Amy Spencer P’13
Amy Spencer’s professional dance career in New York City spanned more than 20 years. She was a principal dancer with Twyla Tharp Dance and with Mikhail Baryshnikov’s White Oak Dance Project, a collaborator/performer with Pilobolus and with Martha Clarke for her off-Broadway productions at the Public Theater, as well as a performer with distinguished downtown choreographers including Lucinda Childs and Sara Rudner. She appeared on Broadway in Singin’ in the Rain, directed by Twyla Tharp, and worked on the films Fame, Zelig, and Amadeus. She was founder, co-director, and choreographer for SPENCER/COLTON DANCE, a company based in Boston for more than a decade which received funding from the National Endowment for the Arts, among other organizations, and was a three-time award recipient for choreography from Massachusetts Cultural Council.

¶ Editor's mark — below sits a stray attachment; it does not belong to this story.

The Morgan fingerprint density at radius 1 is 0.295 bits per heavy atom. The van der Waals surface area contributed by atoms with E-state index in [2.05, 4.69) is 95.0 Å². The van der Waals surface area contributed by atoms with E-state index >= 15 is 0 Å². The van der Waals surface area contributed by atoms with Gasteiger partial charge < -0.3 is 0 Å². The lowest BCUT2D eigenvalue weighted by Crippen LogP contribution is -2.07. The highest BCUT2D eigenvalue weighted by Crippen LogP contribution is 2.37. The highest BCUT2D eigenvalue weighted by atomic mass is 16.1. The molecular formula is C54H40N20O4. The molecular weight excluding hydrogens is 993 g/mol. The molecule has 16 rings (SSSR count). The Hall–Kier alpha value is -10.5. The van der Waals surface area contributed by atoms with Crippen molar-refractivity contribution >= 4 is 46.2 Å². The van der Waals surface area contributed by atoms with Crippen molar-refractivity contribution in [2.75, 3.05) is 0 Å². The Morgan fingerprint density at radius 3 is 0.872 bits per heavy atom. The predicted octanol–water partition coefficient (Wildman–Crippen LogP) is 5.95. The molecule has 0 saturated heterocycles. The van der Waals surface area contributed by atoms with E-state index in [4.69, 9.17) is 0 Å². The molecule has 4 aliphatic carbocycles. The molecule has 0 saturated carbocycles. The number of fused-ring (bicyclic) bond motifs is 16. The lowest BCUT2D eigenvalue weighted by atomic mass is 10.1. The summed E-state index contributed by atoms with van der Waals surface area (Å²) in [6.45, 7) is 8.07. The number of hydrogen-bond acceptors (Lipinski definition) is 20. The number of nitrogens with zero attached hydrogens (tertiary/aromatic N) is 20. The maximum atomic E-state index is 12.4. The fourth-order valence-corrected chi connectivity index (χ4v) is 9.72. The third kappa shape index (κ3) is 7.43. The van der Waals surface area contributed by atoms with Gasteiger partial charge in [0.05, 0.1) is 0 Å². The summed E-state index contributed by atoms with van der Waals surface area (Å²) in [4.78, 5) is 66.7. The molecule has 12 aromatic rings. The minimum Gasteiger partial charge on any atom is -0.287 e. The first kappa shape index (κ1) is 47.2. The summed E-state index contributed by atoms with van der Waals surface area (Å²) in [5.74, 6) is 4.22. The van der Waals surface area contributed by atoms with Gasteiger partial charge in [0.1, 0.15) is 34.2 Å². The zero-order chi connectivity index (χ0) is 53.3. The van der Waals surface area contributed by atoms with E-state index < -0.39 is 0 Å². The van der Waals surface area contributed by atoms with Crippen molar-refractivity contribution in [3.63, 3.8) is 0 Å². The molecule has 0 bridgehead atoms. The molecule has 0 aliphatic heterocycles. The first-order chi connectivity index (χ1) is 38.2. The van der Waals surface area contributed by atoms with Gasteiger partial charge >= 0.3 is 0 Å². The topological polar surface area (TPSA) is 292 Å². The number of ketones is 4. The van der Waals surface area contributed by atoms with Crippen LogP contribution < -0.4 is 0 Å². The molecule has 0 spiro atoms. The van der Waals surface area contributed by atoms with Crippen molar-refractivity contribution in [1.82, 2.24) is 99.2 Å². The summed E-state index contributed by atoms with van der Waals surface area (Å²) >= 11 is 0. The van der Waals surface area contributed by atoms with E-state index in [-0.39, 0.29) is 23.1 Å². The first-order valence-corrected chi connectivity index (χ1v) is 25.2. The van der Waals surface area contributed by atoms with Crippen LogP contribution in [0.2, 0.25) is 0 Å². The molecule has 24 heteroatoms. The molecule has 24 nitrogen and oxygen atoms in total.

Spencer directed the movement program for actors at American Repertory Theatre Institute for Advanced Theatre Training at Harvard University from 1989 to 1997. While resident choreographer for American Repertory Theatre, she worked on many productions with renowned directors Andrei Serban, Ron Daniels, and Andrei Belgrader. She choreographed Anne Bogart’s production of On the Town at Trinity Repertory Theatre.

Spencer taught nationally and internationally with Twyla Tharp Dance and held teaching residencies at Sarah Lawrence College, Brigham Young University, New York University Tisch School of the Arts, and Barnard College. She taught regularly at Boston Conservatory and Boston Ballet Summer Dance Program and was commissioned to create new dance works for Boston Ballet, Boston Ballet II, and Boston Conservatory. Spencer also founded Summer Stages Dance, an acclaimed dance festival focused on the creation and presentation of new dance work, in 1996. Summer Stages Dance currently resides at the Institute of Contemporary Art/Boston and was developed at Concord Academy, where Spencer was head of the Performing Arts Department and directed the dance program for more than 30 years.